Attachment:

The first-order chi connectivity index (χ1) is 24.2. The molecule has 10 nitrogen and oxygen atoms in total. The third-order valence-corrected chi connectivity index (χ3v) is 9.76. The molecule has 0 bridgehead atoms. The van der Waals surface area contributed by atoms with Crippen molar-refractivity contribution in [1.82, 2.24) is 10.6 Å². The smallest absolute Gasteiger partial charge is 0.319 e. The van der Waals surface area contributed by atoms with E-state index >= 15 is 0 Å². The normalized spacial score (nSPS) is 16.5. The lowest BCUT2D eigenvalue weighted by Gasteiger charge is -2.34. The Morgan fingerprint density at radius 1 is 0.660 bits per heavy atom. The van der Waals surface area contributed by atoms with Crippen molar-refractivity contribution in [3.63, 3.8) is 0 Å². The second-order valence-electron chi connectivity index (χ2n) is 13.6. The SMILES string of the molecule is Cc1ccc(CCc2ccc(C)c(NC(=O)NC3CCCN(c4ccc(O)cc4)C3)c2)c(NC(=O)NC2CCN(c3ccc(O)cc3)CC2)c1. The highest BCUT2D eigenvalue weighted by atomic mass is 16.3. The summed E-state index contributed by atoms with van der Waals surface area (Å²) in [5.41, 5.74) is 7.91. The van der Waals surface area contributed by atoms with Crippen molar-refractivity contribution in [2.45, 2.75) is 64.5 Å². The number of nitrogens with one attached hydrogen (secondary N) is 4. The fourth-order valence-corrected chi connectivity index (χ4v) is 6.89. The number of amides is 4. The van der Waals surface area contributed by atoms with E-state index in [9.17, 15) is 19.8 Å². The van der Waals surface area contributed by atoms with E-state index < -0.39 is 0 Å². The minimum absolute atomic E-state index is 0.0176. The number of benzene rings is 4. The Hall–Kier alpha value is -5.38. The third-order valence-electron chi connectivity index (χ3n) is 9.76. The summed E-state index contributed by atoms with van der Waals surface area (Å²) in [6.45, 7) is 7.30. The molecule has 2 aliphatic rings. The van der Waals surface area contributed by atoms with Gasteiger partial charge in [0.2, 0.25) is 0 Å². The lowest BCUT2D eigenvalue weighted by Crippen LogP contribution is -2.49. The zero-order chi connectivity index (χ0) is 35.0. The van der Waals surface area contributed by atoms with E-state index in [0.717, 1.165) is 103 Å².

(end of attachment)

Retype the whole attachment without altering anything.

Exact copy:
The first-order chi connectivity index (χ1) is 24.2. The molecule has 10 nitrogen and oxygen atoms in total. The third-order valence-corrected chi connectivity index (χ3v) is 9.76. The molecule has 0 bridgehead atoms. The van der Waals surface area contributed by atoms with Crippen molar-refractivity contribution in [1.82, 2.24) is 10.6 Å². The smallest absolute Gasteiger partial charge is 0.319 e. The van der Waals surface area contributed by atoms with E-state index >= 15 is 0 Å². The normalized spacial score (nSPS) is 16.5. The lowest BCUT2D eigenvalue weighted by Gasteiger charge is -2.34. The Morgan fingerprint density at radius 1 is 0.660 bits per heavy atom. The van der Waals surface area contributed by atoms with Crippen molar-refractivity contribution in [3.63, 3.8) is 0 Å². The second-order valence-electron chi connectivity index (χ2n) is 13.6. The SMILES string of the molecule is Cc1ccc(CCc2ccc(C)c(NC(=O)NC3CCCN(c4ccc(O)cc4)C3)c2)c(NC(=O)NC2CCN(c3ccc(O)cc3)CC2)c1. The highest BCUT2D eigenvalue weighted by atomic mass is 16.3. The summed E-state index contributed by atoms with van der Waals surface area (Å²) in [5.41, 5.74) is 7.91. The van der Waals surface area contributed by atoms with Crippen molar-refractivity contribution in [2.45, 2.75) is 64.5 Å². The number of nitrogens with one attached hydrogen (secondary N) is 4. The fourth-order valence-corrected chi connectivity index (χ4v) is 6.89. The number of amides is 4. The van der Waals surface area contributed by atoms with E-state index in [9.17, 15) is 19.8 Å². The van der Waals surface area contributed by atoms with E-state index < -0.39 is 0 Å². The minimum absolute atomic E-state index is 0.0176. The number of benzene rings is 4. The Hall–Kier alpha value is -5.38. The third-order valence-electron chi connectivity index (χ3n) is 9.76. The summed E-state index contributed by atoms with van der Waals surface area (Å²) in [6.45, 7) is 7.30. The molecule has 2 aliphatic rings. The van der Waals surface area contributed by atoms with Gasteiger partial charge in [0.2, 0.25) is 0 Å². The lowest BCUT2D eigenvalue weighted by Crippen LogP contribution is -2.49. The zero-order chi connectivity index (χ0) is 35.0. The van der Waals surface area contributed by atoms with E-state index in [0.717, 1.165) is 103 Å².